Aaron Boone blames unique situation for Aroldis Chapmans screaming eruption

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Aaron Boone said he regrets his decision to have Aroldis Chapman walk Carlos Santana intentionally in the ninth inning on Wednesday, a move that backfired, when Chapman walked the next batter, Sebastian Rivero, to blow a lead against the Royals.

The Yankees wound up winning the game in the bottom of the inning, but Chapman was visibly upset both on the mound and afterwards in the dugout with being instructed to issue a free pass to Santana to load the bases after he and Boone decided to attack the hitter during a mound visit before the at-bat.

“He was upset and understandably so,” Boone said Thursday before the Yankees played Kansas City again in The Bronx. “He wanted to pitch to Santana. Even in hindsight — not just because it didn’t work out — I think the right move was probably to let him pitch to [Santana].”

Boone said he changed his mind when he returned to the dugout and saw the dangerous Santana in the batter’s box, with the inexperienced Rivero on deck, having replaced the injured Salvador Perez earlier in the game.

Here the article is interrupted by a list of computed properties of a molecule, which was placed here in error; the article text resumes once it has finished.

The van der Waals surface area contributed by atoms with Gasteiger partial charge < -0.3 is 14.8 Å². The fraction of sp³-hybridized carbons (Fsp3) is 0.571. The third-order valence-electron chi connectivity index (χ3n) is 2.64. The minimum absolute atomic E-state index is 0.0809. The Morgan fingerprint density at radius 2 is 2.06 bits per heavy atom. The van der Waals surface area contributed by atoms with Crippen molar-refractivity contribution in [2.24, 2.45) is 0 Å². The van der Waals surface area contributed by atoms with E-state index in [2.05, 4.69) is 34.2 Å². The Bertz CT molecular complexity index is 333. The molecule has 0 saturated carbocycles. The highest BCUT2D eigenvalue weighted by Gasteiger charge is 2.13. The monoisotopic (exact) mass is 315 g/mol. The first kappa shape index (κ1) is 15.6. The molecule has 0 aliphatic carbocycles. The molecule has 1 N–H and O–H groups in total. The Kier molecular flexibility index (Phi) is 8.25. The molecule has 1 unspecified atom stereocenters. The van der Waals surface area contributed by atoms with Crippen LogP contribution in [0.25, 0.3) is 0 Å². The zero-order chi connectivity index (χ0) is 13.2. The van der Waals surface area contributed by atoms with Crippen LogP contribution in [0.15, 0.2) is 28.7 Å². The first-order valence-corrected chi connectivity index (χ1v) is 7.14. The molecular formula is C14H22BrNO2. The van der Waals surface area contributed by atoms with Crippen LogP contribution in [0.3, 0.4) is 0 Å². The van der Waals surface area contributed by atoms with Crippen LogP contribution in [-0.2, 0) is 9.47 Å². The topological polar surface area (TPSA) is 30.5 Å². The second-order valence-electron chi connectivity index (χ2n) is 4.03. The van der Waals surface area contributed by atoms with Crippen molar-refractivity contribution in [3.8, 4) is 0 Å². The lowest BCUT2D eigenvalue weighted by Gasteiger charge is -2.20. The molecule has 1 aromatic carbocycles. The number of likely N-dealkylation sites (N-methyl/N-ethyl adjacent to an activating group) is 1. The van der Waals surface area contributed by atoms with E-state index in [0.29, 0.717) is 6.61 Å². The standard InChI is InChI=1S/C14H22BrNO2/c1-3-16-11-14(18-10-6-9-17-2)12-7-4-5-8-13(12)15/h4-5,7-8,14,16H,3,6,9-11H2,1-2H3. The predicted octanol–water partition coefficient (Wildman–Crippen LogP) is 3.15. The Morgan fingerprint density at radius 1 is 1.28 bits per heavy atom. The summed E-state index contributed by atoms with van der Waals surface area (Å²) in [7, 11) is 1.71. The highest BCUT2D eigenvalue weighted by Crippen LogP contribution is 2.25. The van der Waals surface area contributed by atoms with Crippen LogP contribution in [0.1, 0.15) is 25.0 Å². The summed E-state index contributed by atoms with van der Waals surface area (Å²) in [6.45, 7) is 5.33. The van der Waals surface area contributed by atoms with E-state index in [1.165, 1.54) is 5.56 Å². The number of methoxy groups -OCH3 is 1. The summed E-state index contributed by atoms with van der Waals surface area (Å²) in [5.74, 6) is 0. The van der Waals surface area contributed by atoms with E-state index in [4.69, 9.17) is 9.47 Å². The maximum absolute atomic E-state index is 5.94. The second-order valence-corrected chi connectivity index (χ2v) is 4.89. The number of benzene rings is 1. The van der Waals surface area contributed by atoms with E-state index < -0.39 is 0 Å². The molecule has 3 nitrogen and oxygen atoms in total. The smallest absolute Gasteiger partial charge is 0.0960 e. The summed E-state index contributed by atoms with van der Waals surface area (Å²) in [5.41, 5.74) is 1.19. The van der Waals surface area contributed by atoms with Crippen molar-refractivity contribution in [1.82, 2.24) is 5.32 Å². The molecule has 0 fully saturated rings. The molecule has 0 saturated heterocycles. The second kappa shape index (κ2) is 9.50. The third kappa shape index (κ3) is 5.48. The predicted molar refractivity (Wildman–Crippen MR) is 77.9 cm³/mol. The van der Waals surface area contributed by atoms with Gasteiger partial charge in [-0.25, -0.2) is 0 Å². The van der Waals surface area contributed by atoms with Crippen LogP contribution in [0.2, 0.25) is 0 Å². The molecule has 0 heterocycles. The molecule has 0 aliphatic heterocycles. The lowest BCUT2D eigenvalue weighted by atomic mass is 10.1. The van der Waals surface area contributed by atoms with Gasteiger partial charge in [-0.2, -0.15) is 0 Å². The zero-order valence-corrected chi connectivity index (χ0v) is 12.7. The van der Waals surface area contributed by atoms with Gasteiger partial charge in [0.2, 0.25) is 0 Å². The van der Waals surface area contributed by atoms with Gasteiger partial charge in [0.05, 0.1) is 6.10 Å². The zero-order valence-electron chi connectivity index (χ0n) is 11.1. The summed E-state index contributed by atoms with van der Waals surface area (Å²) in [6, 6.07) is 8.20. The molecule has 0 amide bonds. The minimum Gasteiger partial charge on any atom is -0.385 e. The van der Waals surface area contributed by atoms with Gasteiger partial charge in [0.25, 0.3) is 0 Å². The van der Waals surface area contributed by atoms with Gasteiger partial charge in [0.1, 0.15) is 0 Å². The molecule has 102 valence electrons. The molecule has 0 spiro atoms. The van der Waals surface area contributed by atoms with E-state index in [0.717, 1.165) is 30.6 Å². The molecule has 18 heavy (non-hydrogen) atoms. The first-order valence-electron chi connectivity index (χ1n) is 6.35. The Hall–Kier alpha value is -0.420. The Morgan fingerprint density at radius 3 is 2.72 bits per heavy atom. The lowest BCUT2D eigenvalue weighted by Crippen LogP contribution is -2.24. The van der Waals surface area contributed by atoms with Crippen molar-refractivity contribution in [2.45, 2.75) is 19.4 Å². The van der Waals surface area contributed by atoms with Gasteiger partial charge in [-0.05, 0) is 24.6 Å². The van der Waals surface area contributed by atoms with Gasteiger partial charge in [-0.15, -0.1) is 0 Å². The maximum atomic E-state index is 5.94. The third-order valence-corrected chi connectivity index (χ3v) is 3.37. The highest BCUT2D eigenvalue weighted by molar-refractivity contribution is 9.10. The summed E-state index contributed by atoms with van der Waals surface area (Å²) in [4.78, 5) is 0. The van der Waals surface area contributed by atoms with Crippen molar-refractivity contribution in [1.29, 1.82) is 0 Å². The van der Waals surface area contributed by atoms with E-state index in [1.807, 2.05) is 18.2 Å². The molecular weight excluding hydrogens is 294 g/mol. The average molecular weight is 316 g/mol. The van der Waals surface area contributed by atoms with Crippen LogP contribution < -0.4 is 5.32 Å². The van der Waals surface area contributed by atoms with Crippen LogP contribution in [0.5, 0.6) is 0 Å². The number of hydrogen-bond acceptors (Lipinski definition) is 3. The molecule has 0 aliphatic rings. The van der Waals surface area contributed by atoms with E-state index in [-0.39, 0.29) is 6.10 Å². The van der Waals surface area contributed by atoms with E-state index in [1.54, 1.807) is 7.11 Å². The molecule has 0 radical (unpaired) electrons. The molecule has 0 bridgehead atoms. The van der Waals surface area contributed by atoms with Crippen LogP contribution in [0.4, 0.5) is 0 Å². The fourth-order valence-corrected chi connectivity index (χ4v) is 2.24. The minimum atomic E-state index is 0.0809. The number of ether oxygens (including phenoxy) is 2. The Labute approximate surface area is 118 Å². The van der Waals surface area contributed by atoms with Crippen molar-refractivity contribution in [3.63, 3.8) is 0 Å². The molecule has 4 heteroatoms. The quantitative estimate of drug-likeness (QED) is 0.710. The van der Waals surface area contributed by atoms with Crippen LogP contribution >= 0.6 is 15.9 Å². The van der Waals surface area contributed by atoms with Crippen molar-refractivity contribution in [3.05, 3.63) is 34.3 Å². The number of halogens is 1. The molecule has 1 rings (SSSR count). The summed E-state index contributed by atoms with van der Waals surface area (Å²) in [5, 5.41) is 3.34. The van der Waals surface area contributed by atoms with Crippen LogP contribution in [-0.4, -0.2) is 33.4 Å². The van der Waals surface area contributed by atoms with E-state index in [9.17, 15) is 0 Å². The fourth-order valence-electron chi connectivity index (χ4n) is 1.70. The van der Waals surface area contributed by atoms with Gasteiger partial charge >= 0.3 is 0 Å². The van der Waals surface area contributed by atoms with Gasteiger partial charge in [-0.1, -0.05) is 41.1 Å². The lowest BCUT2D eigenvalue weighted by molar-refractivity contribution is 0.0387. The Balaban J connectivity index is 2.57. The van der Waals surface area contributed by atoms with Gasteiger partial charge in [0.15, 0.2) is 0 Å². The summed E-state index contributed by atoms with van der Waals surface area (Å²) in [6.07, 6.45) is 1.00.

“I just decided when I got back to the bench, I didn’t want Santana, since it was a little bit of a unique situation with Perez out of the game, I didn’t want to see [Santana] beat us in that spot or [Chapman] be too careful and lead to a wild pitch,’’ Boone said. “It was a decision I made in the moment and after sleeping on it, I probably should’ve gone the other way.”

Boone said he and Chapman talked “at length” Wednesday night and the two were “all good.”

Chapman hasn’t spoken since the game.

After the intentional walk to Santana, Chapman walked Rivero on four pitches — none of which were close — to force in the tying run. Ryan O’Hearn then hit a dribbler to third that went for an infield hit to drive in the go-ahead run.

An angry Chapman was seen yelling in the dugout after the inning, but the Yankees came back in the bottom of the ninth with a game-tying homer by Gary Sanchez and a game-winning single by Luke Voit.

“Frustration boils over,” Boone said of Chapman’s reaction. “We’re playing for a lot. Sometimes you’re gonna get upset.” 

Still, it was the latest setback for Chapman, who has allowed five earned runs over his past 5 ¹/₃ innings, struck out six and given up 11 hits. His ERA has risen to 2.54 over that stretch. In his first 23 innings, he gave up just one earned run, allowed seven hits and struck out 43.

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